ikb Data GmbH is one of Germany’s leading service providers in the field of IT infrastructure and data security. With a strong customer portfolio in the financial sector, ikb Data has over the past years, established itself as a market leader in the area of outsourcing and consolidation of IT infrastructure. ikb Data develops not only the concepts based on the requirements of the customer, they also provide full service IT. The IT specialist provides the right solutions and ensures their operation across complex platforms and applications, where the ability to manage sensitive data is a top priority in areas such as cloud computing, hosting, IT compliance, It security / privacy, and eDiscovery.

To increase its efficiency in the management of access authorizations for employees and customers, ikb Data has recently decided to implement the software solution “Omada Identity Suite”. The solution will also empower the detection of IT compliance vulnerabilities, in line with compliance requirements such as MaRisk BA, reducing risk substantially, and enhancing the security of business critical data. ikb Data plans to implement Omada Identity Suite in the last quarter of 2014. To learn more about Omada Identity Suite, click here.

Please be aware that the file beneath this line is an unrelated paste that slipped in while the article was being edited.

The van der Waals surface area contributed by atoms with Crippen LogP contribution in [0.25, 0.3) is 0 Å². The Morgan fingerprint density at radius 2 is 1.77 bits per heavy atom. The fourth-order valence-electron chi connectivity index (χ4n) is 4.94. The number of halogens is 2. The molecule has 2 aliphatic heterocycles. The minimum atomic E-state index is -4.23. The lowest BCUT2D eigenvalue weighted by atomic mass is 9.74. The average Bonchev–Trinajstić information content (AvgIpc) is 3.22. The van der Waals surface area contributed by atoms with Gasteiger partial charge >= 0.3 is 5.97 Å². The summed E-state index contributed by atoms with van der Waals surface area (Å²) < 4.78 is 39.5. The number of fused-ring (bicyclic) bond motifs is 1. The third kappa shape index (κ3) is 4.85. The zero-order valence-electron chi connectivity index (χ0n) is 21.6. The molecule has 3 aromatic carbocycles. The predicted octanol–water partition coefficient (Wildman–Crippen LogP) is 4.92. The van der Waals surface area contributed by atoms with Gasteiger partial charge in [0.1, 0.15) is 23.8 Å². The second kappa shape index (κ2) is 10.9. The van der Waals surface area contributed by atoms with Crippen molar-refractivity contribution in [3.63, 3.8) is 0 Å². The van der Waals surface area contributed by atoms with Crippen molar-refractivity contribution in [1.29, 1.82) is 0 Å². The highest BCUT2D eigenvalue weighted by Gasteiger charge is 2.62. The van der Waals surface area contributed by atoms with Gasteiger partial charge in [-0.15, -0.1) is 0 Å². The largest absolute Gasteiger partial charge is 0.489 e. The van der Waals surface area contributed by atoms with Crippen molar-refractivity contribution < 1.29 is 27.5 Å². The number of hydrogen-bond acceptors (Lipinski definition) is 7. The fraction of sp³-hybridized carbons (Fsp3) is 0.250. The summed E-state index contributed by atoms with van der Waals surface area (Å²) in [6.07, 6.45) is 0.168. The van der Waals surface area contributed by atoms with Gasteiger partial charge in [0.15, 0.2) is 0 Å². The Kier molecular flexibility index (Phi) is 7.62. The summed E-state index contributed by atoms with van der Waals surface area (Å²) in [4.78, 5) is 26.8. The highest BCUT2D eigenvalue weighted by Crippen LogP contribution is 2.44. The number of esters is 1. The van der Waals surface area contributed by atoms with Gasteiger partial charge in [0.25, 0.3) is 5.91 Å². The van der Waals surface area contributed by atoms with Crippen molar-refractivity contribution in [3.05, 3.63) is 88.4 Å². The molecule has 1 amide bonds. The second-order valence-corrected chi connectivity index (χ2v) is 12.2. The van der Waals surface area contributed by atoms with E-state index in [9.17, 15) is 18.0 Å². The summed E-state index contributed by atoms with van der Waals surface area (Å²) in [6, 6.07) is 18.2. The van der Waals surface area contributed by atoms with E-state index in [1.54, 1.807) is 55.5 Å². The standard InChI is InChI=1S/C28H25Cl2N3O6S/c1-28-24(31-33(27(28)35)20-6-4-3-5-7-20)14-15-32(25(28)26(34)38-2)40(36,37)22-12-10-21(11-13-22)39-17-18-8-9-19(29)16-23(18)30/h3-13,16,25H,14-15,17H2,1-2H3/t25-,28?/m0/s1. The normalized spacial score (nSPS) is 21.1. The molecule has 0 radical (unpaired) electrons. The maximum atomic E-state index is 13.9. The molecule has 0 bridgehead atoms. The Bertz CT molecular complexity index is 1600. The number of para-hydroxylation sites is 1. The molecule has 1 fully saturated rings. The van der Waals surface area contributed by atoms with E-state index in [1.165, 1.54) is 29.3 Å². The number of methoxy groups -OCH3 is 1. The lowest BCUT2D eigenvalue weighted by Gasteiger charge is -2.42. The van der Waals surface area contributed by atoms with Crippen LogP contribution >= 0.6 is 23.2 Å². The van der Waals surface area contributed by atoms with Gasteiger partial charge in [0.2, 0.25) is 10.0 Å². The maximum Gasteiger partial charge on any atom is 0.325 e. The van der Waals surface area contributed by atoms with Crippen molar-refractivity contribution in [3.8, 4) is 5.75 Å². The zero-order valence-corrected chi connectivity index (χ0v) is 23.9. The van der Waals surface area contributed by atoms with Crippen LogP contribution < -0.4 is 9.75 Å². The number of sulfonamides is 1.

OMADA INTRODUCES RISK CHECK SERVICE

Are your digital assets protected? Cyber criminals are becoming increasingly advanced in finding vulnerabilities, but even the most sophisticated perimeter protection will not prevent fraud and theft. Very often vulnerabilities occur due to inside procedures, misuse of confidential data, or human errors by employees that inadvertently create a security breach.  To determine who has access to your critical business data and detect security vulnerabilities Omada offers a Risk Check Service powered by Omada Identity Suite to give you complete access control, stronger security, and sustainable compliance. Learn more and download services details here.